Example: Gender training for judges.  The International Association of Women Judges brings together more than 4,000 judges from 87 countries. In 1997, it launched a 3-year human rights training programme for judges and allied professionals in five South American countries on the application of international and regional human rights conventions to cases arising in domestic courts involving discrimination or violence against women. Since 2000, its Jurisprudence of Equality Programme (JEP) has expanded to Central America, East Africa and Southern Africa. In total, more than 1,300 judges, male and female, have taken part in JEP training in 12 countries.  JEP workshops and seminars bring judges together to focus on the concrete meaning of abstract guarantees of equal protection and nondiscrimination. Through case studies and problem-solving exercises, judges share insights with colleagues and deepen their understanding of international law as applied to domestic contexts. The JEP has:

  • Developed an international human rights judicial community. JEP-trained jurists now form the nucleus of regional networks that can support one another and encourage their colleagues to follow suit.
  • Changed points of view and practices. Many JEP-trained judges credit the programme with alerting them to the nature and scope of domestic violence and gender discrimination; to hidden biases – their own and those of others – and stereotypes that sustain these biases; and to more effective and sensitive ways to question witnesses.
  • Adapted their curriculum to non-judicial contexts. JEP participants have incorporated JEP materials in curricula they use for teaching students, at secondary and tertiary levels, as well as for training programmes for police, lawyers, social workers, physicians and other professionals.
  • Garnered support from courts, government agencies and the judiciary. In Kenya, Uganda and Tanzania, for example, the Chief Justices publicly announced support for the JEP and adopted the programme as an official offering of their judicial training institutes


Source: excerpted from Valasek, 2008 pg. 20.


Example: ARC International’s GBV Legal Aid Clinics.

ARC International’s GBV Legal Aid Clinics (based in Guinea) work only with refugees and specifically refugee survivors of GBV from Liberia and Sierra Leone. The clinics prosecute cases of physical and sexual violence, domestic abuse, sexual exploitation, child prostitution and the pimping of children, forced prostitution, threats, paternity suits, and child custody/kidnapping. Throughout the legal aid process, survivors continue to have access to psychosocial support from ARC and other organizations in Guinea. In addition to conducting advocacy, the Clinics provide three primary services:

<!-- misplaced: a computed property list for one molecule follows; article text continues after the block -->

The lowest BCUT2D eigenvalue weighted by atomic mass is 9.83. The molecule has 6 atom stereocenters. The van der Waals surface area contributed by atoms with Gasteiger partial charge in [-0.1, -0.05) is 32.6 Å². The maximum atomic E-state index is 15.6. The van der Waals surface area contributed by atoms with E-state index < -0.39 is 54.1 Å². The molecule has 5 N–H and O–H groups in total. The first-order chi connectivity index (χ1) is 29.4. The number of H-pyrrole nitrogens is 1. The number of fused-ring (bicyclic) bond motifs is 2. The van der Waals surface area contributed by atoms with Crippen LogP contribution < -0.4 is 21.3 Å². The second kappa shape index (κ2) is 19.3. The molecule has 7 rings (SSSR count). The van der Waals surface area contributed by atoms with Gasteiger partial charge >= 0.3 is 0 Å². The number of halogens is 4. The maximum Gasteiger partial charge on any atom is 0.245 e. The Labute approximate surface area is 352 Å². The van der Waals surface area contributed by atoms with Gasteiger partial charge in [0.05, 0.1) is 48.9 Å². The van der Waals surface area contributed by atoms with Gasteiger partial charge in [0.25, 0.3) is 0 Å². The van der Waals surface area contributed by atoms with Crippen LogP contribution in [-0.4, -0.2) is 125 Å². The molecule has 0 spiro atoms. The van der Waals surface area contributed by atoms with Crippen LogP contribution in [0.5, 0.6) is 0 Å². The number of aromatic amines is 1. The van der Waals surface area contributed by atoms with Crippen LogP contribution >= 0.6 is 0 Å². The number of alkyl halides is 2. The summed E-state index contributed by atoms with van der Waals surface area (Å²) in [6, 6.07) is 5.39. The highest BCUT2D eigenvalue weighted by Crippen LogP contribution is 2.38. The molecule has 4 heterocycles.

• education on the legal rights of women and children,
  • confidential advice to women and children regarding their legal rights and options under the law, and
  • legal representation of women and children whose rights have been violated.

ARC’s programme in Guinea embarked on legal aid after the minimum GBV prevention and response services were in place and trust had been gained from the community. Given this approach—legal aid was instituted at the appropriate time and as a part of a comprehensive programme—the clinics were successful in aiding survivors to maintain their safety and to obtain justice.



An Overview of the Fern Holland Legal Aid Clinic in Guinea, West Africa.

Gender-Based Violence Legal Aid: A Participatory Toolkit


Additional Tools 

Gender-Based Violence Legal Aid: A Participatory Tool Kit (American Refugee Committee International, 2005). Gender-Based Violence in Conflict-Affected Settings. Minneapolis, MN. One of three documents in a series designed to assist communities and humanitarian workers assess the situation in their particular setting and to determine the needs and next steps to implementing comprehensive and multi-sectoral programs to address GBV.  The Tool Kit includes a “GBV Legal Aid Matrix” and participatory exercises to aid in the design of programs to address gender-based violence. Available in English.

Stop violence against women: How to use international criminal law to campaign for gender-sensitive law reform (Amnesty International, 2005). This tool was created for Amnesty International and other non-governmental organizations, in particular women's groups, to campaign for national legal reform on the criminalization of violence against women that meets the highest standards of international practice. It aims to provide greater detail in the area of criminal law. Available in English.


Additional Resources

UNHCR. “Access to justice and sexual and gender-based violence:  UNHCR’s call for more concerted action”.

Sexual Violence Beyond Conflict Termination: Impunity for Past Violations as a Recipe for New Ones? (Lindgreen, M./ ACCORD Policy & Practice Brief, Issue 015, November 2011).  Available in English.

This is What We Demand, Justice! Impunity for Sexual Violence against Women in Colombia’s Armed Conflict (Amnesty International, 2011).  Available in English.

 Justice for Women: Seeking Accountability for Sexual Crimes in Post-Conflict Situations (FRIDE, 2008) Available in English.

Access to Justice for Victims of Sexual Violence (UNHCR, 2005). Available in English.